Even today, the spirit of Rosalene even affects my practice of Classical Yoga and Pilates. While these two physical arts proliferate our fitness culture in a variety of forms (even P90X has a “yoga” sequence although I am baffled as to what is “yoga” about it), it is often taught in a series that is written down so that the instructors can remember the sequences and dumbed down enough so that the masses can easily digest it. Sure, there will be some breathing exercises (class, can you say pra-na-ya-ma?) and a trick or two like handstands at the wall (with the accompanying sound of students slamming their legs on the wall as they whip themselves up. Learning to acquire control takes too much time – the masses don’t have the patience for it and the instructors don’t know how to teach it anyway).
To me, Classical Yoga and Pilates are arts. They are alive with flow and vibrancy. They are the tools to help someone become more alive in their body, mind and spirit. That is why in my studio there is nothing done by rote. Sure, they may have to learn some basics – much the way a dance has to learn first through fifth position – but they also are challenged to push their edges with every session. No one session should be like another.
Because no one day is like another. People are not the same every day. Bodies are different, minds and emotions are different. A person’s body will respond differently when she is on holiday than when she is having a busy day at the office. An athlete in a grueling training schedule cannot – and perhaps should not – also be in a grueling yoga session. Post-surgery clients will require a different class set than someone who is going out to play tennis in the afternoon.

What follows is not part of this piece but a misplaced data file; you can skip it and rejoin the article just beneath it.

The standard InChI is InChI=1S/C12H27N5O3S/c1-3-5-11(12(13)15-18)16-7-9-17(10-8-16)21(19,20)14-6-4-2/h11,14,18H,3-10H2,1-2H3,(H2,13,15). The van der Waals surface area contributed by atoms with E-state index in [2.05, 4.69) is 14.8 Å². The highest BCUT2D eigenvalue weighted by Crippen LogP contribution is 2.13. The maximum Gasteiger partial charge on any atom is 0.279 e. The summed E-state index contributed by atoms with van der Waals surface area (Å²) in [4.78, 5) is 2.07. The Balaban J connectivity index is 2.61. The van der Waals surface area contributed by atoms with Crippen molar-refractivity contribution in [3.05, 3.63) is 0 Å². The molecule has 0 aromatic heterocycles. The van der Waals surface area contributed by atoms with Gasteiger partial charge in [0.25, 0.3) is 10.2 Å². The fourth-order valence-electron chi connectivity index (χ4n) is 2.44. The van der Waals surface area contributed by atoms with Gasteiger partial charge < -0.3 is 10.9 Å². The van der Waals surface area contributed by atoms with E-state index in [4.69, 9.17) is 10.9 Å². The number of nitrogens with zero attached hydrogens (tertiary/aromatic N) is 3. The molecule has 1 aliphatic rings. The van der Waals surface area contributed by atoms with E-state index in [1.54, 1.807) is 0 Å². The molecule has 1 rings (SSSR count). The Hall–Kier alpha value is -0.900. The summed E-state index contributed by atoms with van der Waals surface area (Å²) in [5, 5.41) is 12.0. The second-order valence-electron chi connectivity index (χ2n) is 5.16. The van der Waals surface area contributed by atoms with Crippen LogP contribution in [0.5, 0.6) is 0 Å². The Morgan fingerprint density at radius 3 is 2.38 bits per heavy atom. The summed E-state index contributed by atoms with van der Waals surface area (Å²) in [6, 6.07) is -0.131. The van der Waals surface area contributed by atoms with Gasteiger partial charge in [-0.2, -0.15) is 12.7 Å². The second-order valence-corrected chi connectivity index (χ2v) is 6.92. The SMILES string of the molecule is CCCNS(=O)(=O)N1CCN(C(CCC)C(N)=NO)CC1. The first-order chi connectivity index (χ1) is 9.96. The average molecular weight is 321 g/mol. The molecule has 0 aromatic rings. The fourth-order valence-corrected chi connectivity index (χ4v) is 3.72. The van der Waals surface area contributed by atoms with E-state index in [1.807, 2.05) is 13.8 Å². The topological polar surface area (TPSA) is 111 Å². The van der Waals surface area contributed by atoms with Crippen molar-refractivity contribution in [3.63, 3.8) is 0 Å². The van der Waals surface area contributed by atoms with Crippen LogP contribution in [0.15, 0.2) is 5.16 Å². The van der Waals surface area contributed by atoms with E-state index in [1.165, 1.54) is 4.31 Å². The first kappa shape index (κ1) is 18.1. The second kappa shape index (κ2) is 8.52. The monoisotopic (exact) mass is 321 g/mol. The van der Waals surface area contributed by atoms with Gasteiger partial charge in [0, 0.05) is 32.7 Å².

Minds are different, too. In fact, I find that minds are harder to work with than bodies. Minds are often too clogged with egos, false identities and old mindsets. I’ve had people with tight, “bad” backs tell me how they swing 25-lb. kettlebells (to work their core) in their exercise classes but when I put them in a pose that requires that same level of core strength, they falter. They can’t do it. Sadly, instead of being inspired, they become angry. With me.
Because, you see, I’ve messed with their ego. It took me a long time to figure that out; I couldn’t imagine anyone letting their ego get in the way of progress but there it is.
It is much more exhausting for me to deal with people’s fragile, small egos that broken, stiff bodies. It is frustrating that I have to give up on them but if their mind and spirit won’t show up in a positive way, there is nothing I can do but suggest that they go somewhere else. Perhaps “hot vinyasa kettlebell” yoga or whatever nonsense the masses are doing these days.